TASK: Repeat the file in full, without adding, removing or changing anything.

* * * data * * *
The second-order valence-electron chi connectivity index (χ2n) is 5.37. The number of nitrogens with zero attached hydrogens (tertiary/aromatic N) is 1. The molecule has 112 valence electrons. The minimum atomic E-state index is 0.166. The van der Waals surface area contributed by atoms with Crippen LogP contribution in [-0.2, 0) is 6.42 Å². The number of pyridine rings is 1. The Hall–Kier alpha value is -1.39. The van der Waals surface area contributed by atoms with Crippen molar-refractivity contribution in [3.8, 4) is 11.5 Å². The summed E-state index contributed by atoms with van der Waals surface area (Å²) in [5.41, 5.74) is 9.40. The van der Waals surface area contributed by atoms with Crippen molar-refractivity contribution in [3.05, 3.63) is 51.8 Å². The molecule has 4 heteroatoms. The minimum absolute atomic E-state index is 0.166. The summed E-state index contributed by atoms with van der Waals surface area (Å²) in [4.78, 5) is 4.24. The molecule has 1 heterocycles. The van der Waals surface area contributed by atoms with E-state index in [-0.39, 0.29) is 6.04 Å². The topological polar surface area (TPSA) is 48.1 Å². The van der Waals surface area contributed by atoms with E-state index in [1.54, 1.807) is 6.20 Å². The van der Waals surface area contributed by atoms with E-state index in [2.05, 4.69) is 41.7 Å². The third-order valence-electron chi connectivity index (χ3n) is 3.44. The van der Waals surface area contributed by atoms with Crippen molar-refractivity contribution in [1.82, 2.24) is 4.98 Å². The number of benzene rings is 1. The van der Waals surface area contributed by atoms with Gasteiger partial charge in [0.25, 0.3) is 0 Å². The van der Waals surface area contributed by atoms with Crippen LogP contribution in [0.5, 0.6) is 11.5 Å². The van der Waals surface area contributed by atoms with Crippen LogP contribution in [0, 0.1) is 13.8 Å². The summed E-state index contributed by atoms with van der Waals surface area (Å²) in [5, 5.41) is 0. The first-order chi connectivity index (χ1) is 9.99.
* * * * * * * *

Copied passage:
The second-order valence-electron chi connectivity index (χ2n) is 5.37. The number of nitrogens with zero attached hydrogens (tertiary/aromatic N) is 1. The molecule has 112 valence electrons. The minimum atomic E-state index is 0.166. The van der Waals surface area contributed by atoms with Crippen LogP contribution in [-0.2, 0) is 6.42 Å². The number of pyridine rings is 1. The Hall–Kier alpha value is -1.39. The van der Waals surface area contributed by atoms with Crippen molar-refractivity contribution in [3.8, 4) is 11.5 Å². The summed E-state index contributed by atoms with van der Waals surface area (Å²) in [5.41, 5.74) is 9.40. The van der Waals surface area contributed by atoms with Crippen molar-refractivity contribution in [3.05, 3.63) is 51.8 Å². The molecule has 4 heteroatoms. The minimum absolute atomic E-state index is 0.166. The summed E-state index contributed by atoms with van der Waals surface area (Å²) in [4.78, 5) is 4.24. The molecule has 1 heterocycles. The van der Waals surface area contributed by atoms with E-state index in [-0.39, 0.29) is 6.04 Å². The topological polar surface area (TPSA) is 48.1 Å². The van der Waals surface area contributed by atoms with E-state index in [1.54, 1.807) is 6.20 Å². The van der Waals surface area contributed by atoms with E-state index in [2.05, 4.69) is 41.7 Å². The third-order valence-electron chi connectivity index (χ3n) is 3.44. The van der Waals surface area contributed by atoms with Crippen molar-refractivity contribution in [1.82, 2.24) is 4.98 Å². The number of benzene rings is 1. The van der Waals surface area contributed by atoms with Gasteiger partial charge in [0.25, 0.3) is 0 Å². The van der Waals surface area contributed by atoms with Crippen LogP contribution in [0.5, 0.6) is 11.5 Å². The van der Waals surface area contributed by atoms with Crippen LogP contribution in [0, 0.1) is 13.8 Å². The summed E-state index contributed by atoms with van der Waals surface area (Å²) in [5, 5.41) is 0. The first-order chi connectivity index (χ1) is 9.99.